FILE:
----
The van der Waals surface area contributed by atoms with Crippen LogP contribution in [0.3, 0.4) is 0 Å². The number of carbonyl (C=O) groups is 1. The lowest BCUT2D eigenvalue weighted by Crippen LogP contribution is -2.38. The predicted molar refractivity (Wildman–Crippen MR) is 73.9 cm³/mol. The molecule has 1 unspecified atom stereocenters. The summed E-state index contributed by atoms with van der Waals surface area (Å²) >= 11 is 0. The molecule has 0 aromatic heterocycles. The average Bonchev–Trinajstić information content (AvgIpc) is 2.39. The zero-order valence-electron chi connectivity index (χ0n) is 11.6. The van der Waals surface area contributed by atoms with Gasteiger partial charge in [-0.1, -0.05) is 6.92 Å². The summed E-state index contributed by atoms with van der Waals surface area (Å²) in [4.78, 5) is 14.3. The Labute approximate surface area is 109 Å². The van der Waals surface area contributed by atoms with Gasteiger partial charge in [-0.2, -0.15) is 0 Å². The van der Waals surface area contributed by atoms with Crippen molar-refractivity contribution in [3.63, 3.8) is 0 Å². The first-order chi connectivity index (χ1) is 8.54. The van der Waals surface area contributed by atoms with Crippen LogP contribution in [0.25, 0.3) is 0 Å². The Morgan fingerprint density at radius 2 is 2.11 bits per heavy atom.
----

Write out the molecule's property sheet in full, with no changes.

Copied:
The van der Waals surface area contributed by atoms with Crippen LogP contribution in [0.3, 0.4) is 0 Å². The number of carbonyl (C=O) groups is 1. The lowest BCUT2D eigenvalue weighted by Crippen LogP contribution is -2.38. The predicted molar refractivity (Wildman–Crippen MR) is 73.9 cm³/mol. The molecule has 1 unspecified atom stereocenters. The summed E-state index contributed by atoms with van der Waals surface area (Å²) >= 11 is 0. The molecule has 0 aromatic heterocycles. The average Bonchev–Trinajstić information content (AvgIpc) is 2.39. The zero-order valence-electron chi connectivity index (χ0n) is 11.6. The van der Waals surface area contributed by atoms with Gasteiger partial charge in [-0.1, -0.05) is 6.92 Å². The summed E-state index contributed by atoms with van der Waals surface area (Å²) in [4.78, 5) is 14.3. The Labute approximate surface area is 109 Å². The van der Waals surface area contributed by atoms with Gasteiger partial charge in [-0.2, -0.15) is 0 Å². The van der Waals surface area contributed by atoms with Crippen molar-refractivity contribution in [3.63, 3.8) is 0 Å². The first-order chi connectivity index (χ1) is 8.54. The van der Waals surface area contributed by atoms with Crippen LogP contribution in [0.25, 0.3) is 0 Å². The Morgan fingerprint density at radius 2 is 2.11 bits per heavy atom.